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The Broken Lighthouse

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They don’t talk about it. Like just mentioning it will bring it faster. I don’t really understand what’s going on. No one bothers to tell me. They just say, “He isn’t eating” or “He’s not doing so well”. And if people didn’t have emotions I would have believed them, thought that was all it was. But because of the way Dad left to visit him as soon as he got the call, and the way his face was scrunched up and his eyes were red, and the leather couch was wet beneath his face, I know. I know what is happening.
We were supposed to be skiing today. I had gotten up at 5:30 like most weekend days and went into the living room to get my ski bag. The lights weren’t on. Mom was sitting on the couch, breathing heavily into the phone. I knew we weren’t going skiing today. I went back to bed.
I woke up again soon. Light was cutting through the blinds and it stung like Purell on a cut. I didn’t look at the time. It didn’t matter. Time is just a number, like a barcode. What does it think it is, trying to measure something that’s not its own. Something so wild and free and beautiful and it is just a number that has stuck itself on. It’s like graffiti on a pure marble wall.
I knew I should do my homework. I didn’t want to. I wasn’t hungry, either, but I went into the kitchen and ate some cereal. I finished it. Then I realized I hadn’t put any milk. I also realized that my mom was still sitting there on the couch. 9:03.
I knew I should have asked what was wrong, gone to comfort her. But I already knew what was wrong. I was scared by the way she cried for my dad, by the way she shook for his loss. I didn’t need to talk to her. She needed silence to process. I never knew my grandpa too well. I guess I never would. I half sleep-walked back to bed and turned off the light again. When I woke up I thought it was over. I guess sleep can’t erase time. If I set my clock to the hour before I knew it wouldn’t do anything. It wouldn’t change time. All it would be is another stupid number that got lost and never belonged in the first place.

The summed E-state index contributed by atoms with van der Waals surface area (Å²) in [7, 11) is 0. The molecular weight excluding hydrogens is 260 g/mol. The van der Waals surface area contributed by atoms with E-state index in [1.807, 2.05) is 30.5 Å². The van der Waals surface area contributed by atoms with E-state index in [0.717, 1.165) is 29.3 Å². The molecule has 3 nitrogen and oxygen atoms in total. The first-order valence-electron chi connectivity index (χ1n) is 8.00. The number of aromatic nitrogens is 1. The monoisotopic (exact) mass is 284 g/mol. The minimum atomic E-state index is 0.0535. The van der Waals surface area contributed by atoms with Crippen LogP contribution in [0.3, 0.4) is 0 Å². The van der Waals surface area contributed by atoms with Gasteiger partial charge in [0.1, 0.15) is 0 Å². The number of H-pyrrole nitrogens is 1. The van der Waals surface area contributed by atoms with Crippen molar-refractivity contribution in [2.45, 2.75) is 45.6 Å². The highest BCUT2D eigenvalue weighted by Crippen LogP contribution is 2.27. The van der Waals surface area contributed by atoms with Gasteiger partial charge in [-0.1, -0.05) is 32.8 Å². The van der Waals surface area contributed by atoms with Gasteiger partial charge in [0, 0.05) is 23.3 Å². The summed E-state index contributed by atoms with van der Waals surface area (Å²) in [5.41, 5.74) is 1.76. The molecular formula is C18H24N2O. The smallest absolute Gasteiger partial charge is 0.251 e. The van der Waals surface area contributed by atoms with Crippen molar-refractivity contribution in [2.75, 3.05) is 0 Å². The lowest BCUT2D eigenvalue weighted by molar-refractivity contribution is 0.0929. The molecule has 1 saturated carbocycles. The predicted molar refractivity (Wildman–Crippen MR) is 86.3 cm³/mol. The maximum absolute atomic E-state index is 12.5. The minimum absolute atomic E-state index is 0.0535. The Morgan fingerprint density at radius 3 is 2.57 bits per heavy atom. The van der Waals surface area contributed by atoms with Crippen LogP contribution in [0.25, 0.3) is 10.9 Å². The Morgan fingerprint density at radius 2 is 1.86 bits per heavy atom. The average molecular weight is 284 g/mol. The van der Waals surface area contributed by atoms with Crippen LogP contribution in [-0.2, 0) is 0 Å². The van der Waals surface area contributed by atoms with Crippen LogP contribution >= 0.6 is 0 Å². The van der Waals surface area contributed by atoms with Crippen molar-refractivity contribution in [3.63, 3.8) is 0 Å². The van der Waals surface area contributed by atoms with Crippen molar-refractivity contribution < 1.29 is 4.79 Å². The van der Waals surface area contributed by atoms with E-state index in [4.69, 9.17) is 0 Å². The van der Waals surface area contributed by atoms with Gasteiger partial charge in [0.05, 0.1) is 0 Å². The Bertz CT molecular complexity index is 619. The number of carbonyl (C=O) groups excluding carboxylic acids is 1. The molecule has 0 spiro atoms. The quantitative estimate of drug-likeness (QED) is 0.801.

He had said it was ok, my dad. It was part of life, that’s how it goes. He had no regrets. He had told him all there was to say. My grandpa had given up, he knew it was his time.
And it didn’t cut me as deep as I thought it would. Maybe it was because I never knew more of him than the shoes he told me to put on him and the key lime pie he wanted to eat. I loved him, I knew that. But when I was old enough to understand, he had already started to decline. Our two souls never really met.
The last time I talked to him on the phone, all I heard was grunts. Then I said, “I love you,”, and he said something different. I think it was, “I love you, too,” And I remember how he said it, with his deep, foggy voice that was like a broken lighthouse. A lighthouse like the one on the beach where he lived. A beach now distorted by fear. With the gray waves that were supposed to be blue on the shore, the dusty seagulls that usually looked bright and clean and white. The sand that sliced your feet when it should be hugging them. He was the beam of light in the lighthouse. The beam of light that faded when he wasn’t walking, faded when he was rushed to the hospital, faded when he stopped eating. The beam of light that broke on that day we were supposed to go skiing, the day like every other day. The day my mom sat on the couch for hours without speaking and I ate the cereal without milk. The day before when my dad rushed to Florida.
And on the day that that lighthouse went dark, my whole beach went black.
And the seagulls fell silent.
And the waves stood still.





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